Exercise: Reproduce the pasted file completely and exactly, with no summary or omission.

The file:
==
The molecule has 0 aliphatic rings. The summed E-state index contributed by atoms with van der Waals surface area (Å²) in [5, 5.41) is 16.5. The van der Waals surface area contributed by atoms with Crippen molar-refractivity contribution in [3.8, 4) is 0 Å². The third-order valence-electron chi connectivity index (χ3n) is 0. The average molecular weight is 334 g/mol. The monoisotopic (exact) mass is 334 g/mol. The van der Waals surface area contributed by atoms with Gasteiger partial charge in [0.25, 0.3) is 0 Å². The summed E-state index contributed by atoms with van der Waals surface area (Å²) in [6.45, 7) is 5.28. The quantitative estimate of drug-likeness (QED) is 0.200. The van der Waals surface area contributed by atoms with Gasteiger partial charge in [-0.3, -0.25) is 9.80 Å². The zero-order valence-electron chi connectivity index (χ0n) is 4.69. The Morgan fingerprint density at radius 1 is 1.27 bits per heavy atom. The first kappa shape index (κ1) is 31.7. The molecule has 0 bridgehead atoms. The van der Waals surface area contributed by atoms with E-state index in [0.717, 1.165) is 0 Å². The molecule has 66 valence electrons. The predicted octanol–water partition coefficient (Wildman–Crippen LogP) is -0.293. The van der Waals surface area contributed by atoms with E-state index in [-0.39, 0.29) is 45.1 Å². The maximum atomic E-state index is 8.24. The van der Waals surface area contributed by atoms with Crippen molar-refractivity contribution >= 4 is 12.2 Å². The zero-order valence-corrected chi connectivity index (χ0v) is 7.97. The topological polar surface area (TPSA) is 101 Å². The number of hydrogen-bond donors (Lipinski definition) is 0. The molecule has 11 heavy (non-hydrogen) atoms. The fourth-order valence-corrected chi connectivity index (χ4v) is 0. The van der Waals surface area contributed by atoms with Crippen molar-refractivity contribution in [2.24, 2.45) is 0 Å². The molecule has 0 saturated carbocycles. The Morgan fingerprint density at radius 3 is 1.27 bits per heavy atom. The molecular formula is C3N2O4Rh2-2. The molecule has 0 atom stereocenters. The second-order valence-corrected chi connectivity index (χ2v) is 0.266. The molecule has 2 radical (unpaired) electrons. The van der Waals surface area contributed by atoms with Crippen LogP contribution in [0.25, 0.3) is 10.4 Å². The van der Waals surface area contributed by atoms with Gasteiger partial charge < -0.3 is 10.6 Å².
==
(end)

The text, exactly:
The molecule has 0 aliphatic rings. The summed E-state index contributed by atoms with van der Waals surface area (Å²) in [5, 5.41) is 16.5. The van der Waals surface area contributed by atoms with Crippen molar-refractivity contribution in [3.8, 4) is 0 Å². The third-order valence-electron chi connectivity index (χ3n) is 0. The average molecular weight is 334 g/mol. The monoisotopic (exact) mass is 334 g/mol. The van der Waals surface area contributed by atoms with Gasteiger partial charge in [0.25, 0.3) is 0 Å². The summed E-state index contributed by atoms with van der Waals surface area (Å²) in [6.45, 7) is 5.28. The quantitative estimate of drug-likeness (QED) is 0.200. The van der Waals surface area contributed by atoms with Gasteiger partial charge in [-0.3, -0.25) is 9.80 Å². The zero-order valence-electron chi connectivity index (χ0n) is 4.69. The Morgan fingerprint density at radius 1 is 1.27 bits per heavy atom. The first kappa shape index (κ1) is 31.7. The molecule has 0 bridgehead atoms. The van der Waals surface area contributed by atoms with E-state index in [0.717, 1.165) is 0 Å². The molecule has 66 valence electrons. The predicted octanol–water partition coefficient (Wildman–Crippen LogP) is -0.293. The van der Waals surface area contributed by atoms with E-state index in [-0.39, 0.29) is 45.1 Å². The maximum atomic E-state index is 8.24. The van der Waals surface area contributed by atoms with Crippen molar-refractivity contribution >= 4 is 12.2 Å². The zero-order valence-corrected chi connectivity index (χ0v) is 7.97. The topological polar surface area (TPSA) is 101 Å². The number of hydrogen-bond donors (Lipinski definition) is 0. The molecule has 11 heavy (non-hydrogen) atoms. The fourth-order valence-corrected chi connectivity index (χ4v) is 0. The van der Waals surface area contributed by atoms with Crippen molar-refractivity contribution in [2.24, 2.45) is 0 Å². The molecule has 0 saturated carbocycles. The Morgan fingerprint density at radius 3 is 1.27 bits per heavy atom. The molecular formula is C3N2O4Rh2-2. The molecule has 0 atom stereocenters. The second-order valence-corrected chi connectivity index (χ2v) is 0.266. The molecule has 2 radical (unpaired) electrons. The van der Waals surface area contributed by atoms with Crippen LogP contribution in [0.25, 0.3) is 10.4 Å². The van der Waals surface area contributed by atoms with Gasteiger partial charge < -0.3 is 10.6 Å².